③ Can you drive straight away after passing your test?

Yep, once you’ve been given your certificate (and thanked your instructor) you’re good to go! If you’re still riding the high of passing, though, it might be an idea to let someone else drive you back from the test centre while you soak in the good news.

④ What do I do if I fail my driving test?

First off, try not to be too upset. Many people fail first time—with less than half actually managing to pass. Have a talk with your instructor, focus on areas to work on and get booked in for a new test as soon as possible (10 working days).

⑤ Why do you have to wait 10 days between driving tests?

Unfortunately, the DVSA requires all learners to wait 10 days—and rules are rules. It gives their system time to register results and makes sure learners have time to work on areas they need to improve upon. You can re-book your test as soon as you want, so long as the appointment itself is at least 10 working days away.

⑥ What’s the most number of driving tests someone has taken in the UK?

Spare a thought for the man from Liverpool who took a whopping 39 tests before securing his licence. Talk about perseverance!


And Finally…

Next time you’re stressing about whether or not you’ll be able to pass your test first time, take a step back and get some perspective. If you do pass first time—well done! You’ve beaten the odds and should be really proud of yourself. Then again, if it takes you one or two more attempts, it’s really not a big deal. Plus, you’ve probably learned some valuable lessons along the way and will eventually take on the open road with a stronger understanding of how to approach driving safely.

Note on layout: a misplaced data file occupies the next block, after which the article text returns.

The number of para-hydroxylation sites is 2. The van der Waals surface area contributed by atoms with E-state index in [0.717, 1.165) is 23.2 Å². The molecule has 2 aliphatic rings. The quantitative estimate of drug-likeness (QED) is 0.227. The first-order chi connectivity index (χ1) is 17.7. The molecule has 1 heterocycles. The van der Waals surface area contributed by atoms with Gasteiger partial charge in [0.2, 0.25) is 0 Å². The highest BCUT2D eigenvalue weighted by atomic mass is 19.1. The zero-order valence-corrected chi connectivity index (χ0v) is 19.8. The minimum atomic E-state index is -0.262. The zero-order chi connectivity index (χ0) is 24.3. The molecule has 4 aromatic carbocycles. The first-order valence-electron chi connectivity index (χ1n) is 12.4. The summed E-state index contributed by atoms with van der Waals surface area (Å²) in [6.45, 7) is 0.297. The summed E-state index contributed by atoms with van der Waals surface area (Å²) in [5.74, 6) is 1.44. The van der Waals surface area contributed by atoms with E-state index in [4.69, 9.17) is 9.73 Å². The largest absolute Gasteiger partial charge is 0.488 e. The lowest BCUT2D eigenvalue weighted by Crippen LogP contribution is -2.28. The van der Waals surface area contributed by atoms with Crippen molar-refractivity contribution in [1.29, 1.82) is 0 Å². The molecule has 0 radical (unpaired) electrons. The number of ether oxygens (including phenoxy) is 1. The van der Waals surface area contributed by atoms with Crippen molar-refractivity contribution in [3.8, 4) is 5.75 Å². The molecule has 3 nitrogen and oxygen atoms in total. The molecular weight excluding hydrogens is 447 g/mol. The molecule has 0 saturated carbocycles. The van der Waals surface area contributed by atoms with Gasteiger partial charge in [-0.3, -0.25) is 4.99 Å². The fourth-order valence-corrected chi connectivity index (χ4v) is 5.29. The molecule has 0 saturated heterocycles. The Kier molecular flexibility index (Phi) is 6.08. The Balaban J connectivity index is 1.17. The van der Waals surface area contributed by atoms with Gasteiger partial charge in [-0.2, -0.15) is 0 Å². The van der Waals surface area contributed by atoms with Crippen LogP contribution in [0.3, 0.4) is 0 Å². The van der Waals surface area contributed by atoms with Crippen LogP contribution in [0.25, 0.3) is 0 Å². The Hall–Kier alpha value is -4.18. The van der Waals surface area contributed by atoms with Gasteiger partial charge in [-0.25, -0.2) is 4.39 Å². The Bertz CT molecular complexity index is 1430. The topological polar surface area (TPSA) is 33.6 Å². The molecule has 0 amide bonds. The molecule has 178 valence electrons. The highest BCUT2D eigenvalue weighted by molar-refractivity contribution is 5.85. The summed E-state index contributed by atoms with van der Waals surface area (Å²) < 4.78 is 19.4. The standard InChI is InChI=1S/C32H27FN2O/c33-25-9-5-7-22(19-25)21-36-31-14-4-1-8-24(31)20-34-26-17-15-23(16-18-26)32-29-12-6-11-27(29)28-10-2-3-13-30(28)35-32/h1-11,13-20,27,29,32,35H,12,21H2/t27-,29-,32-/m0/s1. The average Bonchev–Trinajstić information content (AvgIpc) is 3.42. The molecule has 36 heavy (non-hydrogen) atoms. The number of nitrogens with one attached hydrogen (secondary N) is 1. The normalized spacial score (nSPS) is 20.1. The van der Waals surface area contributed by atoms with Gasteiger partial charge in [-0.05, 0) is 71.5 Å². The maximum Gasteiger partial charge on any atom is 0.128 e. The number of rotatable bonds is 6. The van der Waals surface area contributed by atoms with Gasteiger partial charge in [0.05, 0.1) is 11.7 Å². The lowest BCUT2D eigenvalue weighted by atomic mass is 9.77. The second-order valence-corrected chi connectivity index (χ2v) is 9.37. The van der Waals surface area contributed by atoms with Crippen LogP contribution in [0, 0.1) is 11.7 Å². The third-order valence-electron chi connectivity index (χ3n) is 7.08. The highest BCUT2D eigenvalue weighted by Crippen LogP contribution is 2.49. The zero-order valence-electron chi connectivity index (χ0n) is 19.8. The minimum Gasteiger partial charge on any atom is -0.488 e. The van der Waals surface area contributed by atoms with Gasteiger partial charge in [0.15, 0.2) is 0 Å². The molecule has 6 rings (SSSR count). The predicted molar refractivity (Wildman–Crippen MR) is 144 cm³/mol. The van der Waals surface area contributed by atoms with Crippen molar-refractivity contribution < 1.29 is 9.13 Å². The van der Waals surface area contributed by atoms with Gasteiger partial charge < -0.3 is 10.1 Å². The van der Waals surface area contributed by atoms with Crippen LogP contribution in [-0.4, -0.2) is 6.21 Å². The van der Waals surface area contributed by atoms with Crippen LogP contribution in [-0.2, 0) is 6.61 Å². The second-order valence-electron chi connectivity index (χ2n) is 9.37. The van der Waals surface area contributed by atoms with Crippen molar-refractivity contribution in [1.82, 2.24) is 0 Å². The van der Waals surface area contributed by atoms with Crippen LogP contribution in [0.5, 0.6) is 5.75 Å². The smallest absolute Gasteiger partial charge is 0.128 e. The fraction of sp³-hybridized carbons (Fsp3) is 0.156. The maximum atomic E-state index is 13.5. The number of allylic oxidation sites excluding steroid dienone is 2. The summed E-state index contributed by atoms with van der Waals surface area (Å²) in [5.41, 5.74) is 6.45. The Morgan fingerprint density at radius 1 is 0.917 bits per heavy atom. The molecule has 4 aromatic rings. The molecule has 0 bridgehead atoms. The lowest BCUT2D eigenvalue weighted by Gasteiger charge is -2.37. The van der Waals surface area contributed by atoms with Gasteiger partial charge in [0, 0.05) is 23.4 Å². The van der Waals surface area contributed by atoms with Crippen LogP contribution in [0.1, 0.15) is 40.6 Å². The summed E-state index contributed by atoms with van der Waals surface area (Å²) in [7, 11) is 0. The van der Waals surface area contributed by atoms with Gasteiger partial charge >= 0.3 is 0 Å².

Need some inspiration to restart your driving journey? Check out our top 5 pass photos in March—next month it could be you up there!

To get the best possible head start, make sure you’re fully aware of how the driving test will actually be marked. Knowing the different types of driving fault is an essential part of avoiding them, after all! And if you’d like tips for your big day, check out the top 5 ways to impress your driving test examiner. Our main site also covers everything you could possibly want to know about the driving test pass rate. Beyond that it’s all about confidence, ability and keeping a clear head. You got this!

By Isobel Robb

Isobel enjoys the freedom of the open road and loves driving to new places. She's here to offer helpful hints and tips to improve your motoring skills. When not keeping up to date with the latest driving info you can find her discovering new restaurants or exhausting her Netflix subscription.